Money & Banking

RBI asks banks to submit proforma Ind AS financial statements from Sept

K. R. Srivats New Delhi | Updated on January 19, 2018 Published on February 12, 2016


In a clear pointer to RBI wanting banks to go the IFRS way, the central bank has issued new directives on the implementation of International Financial Reporting Standards (IFRS) converged Indian Accounting Standards (Ind AS) by banks.

Banks have been asked to submit proforma Ind AS financial statements to the RBI from the half-year ended September 30, 2016, onwards.

The implementation of Ind AS is expected to significantly impact the financial position of banks, including the adequacy of capital, taking into account Basel-III capital requirements. Banks have now been advised to place quarterly progress reports before their boards.

Also, each bank will now be required to set up a steering committee — headed by an executive director — comprising members from cross-functional areas of the bank to immediately initiate the implementation process.

The RBI also wants the audit committee of the bank's board to oversee the projects of the Ind AS implementation process.


According to the roadmap announced by the Government, banks have to comply with Ind AS for financial statements for the accounting periods beginning from April 1, 2018.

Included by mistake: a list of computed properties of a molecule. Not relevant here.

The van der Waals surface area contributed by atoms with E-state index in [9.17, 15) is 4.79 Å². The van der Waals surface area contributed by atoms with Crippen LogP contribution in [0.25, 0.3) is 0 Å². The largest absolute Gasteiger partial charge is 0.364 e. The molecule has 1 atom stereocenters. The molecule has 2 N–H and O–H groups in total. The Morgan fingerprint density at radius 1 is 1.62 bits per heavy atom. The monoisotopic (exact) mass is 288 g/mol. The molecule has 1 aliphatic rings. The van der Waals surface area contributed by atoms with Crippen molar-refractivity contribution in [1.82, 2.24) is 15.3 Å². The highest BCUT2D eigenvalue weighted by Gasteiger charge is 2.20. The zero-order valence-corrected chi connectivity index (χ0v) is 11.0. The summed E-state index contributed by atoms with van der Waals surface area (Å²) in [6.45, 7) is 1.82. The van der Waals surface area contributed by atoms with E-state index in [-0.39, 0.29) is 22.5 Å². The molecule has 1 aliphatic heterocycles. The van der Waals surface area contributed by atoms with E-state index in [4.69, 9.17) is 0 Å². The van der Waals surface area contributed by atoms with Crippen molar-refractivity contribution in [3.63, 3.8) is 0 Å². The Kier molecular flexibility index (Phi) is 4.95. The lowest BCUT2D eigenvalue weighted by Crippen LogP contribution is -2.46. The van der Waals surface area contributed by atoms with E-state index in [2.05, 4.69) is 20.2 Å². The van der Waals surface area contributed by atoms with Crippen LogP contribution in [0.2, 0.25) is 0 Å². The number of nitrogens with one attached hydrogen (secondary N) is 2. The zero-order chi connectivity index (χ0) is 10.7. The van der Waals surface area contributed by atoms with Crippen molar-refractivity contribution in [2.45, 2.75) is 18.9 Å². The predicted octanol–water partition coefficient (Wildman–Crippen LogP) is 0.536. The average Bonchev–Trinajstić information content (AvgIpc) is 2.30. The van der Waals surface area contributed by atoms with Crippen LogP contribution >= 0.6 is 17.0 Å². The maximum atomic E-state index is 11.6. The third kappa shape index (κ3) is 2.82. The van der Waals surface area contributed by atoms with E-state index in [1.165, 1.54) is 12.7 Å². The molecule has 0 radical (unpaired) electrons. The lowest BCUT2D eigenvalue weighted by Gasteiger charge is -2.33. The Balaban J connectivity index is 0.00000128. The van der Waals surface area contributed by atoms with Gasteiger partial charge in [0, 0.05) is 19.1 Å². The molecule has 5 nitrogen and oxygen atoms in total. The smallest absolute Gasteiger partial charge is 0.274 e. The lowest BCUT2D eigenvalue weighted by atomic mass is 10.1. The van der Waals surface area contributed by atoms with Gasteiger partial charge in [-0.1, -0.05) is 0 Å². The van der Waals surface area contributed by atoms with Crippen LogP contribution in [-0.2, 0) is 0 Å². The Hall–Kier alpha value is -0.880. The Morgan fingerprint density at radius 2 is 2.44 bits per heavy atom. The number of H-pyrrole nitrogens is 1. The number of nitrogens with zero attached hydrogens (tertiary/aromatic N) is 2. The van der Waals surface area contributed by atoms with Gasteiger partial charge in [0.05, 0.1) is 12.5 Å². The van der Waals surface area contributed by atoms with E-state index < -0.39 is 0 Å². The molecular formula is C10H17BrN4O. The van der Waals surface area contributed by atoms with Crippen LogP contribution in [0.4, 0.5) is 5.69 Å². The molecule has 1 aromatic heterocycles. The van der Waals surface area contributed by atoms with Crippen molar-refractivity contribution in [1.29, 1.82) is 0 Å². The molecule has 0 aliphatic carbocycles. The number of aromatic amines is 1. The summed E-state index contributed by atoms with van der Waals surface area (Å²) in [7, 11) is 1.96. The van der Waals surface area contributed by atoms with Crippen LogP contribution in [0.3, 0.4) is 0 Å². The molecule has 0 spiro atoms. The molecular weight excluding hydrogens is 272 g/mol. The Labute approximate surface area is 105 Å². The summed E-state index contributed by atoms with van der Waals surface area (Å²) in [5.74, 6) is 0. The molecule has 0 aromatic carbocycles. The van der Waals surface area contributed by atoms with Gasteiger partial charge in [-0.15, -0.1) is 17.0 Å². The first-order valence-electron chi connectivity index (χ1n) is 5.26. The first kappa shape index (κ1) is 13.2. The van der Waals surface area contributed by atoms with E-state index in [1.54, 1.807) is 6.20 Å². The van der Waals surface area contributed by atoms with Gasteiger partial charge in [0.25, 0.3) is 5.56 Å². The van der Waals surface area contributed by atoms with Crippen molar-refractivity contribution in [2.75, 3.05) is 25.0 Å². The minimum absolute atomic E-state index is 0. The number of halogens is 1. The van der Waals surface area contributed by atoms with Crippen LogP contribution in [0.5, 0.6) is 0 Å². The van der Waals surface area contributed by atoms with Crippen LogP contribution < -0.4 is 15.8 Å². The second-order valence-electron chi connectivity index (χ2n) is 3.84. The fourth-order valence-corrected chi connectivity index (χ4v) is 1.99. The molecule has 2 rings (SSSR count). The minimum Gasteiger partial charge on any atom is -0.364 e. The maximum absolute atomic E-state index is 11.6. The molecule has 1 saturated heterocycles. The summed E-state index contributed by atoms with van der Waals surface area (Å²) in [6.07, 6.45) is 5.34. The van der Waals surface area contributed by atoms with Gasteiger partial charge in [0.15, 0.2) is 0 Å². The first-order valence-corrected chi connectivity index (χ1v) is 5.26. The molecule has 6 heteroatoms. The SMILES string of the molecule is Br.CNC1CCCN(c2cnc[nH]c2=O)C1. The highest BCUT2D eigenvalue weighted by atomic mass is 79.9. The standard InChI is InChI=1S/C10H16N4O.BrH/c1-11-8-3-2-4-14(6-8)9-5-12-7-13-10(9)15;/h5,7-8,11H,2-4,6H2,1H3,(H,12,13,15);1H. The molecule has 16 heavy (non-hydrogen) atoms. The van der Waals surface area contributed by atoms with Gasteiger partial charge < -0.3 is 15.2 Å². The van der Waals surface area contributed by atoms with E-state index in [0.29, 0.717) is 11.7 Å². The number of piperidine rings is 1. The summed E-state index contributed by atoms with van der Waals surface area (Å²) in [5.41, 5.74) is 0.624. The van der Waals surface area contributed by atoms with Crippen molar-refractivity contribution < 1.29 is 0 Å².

Ind AS will be applicable to both standalone as well as consolidated financial statements.

Banks are permitted to adopt Ind AS only as per the specified timelines and not earlier.


Commenting on the latest RBI directives, Charanjit Attra, Partner in member firm of EY Global, said this was definitely a positive move.

"The banking regulator wants banks to gear up for IFRS converged Ind AS and enable them to become internationally competitive," he said.

Attra, however, noted that the short time period available for providing proforma financial statements may turn out to be a challenge for banks.

Indian banks are at varying stages of preparedness when it came to adoption of Ind AS. "Low-to-medium level" is how Attra described the state of preparedness.

Some private sector banks have reached out to consultants to enable them to migrate to Ind AS, while public sector banks have so far preferred to go slow on this front.

Sai Venkateshwaran, Partner and Head of Accounting Advisory Services, KPMG in India, said that RBI has now gone into detail as to how banks will need to approach the adoption of Ind AS.

"RBI has now set out its expectations. The central bank wants to use the two year window to firm its final approach on issues like capital adequacy, provisioning for loan loss under Ind AS framework", Venkateshwaran said.

Requiring proforma financial statements would ensure that RBI is not caught napping when the April 2018 implementation date becomes a reality for banks, he noted.

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Published on February 12, 2016
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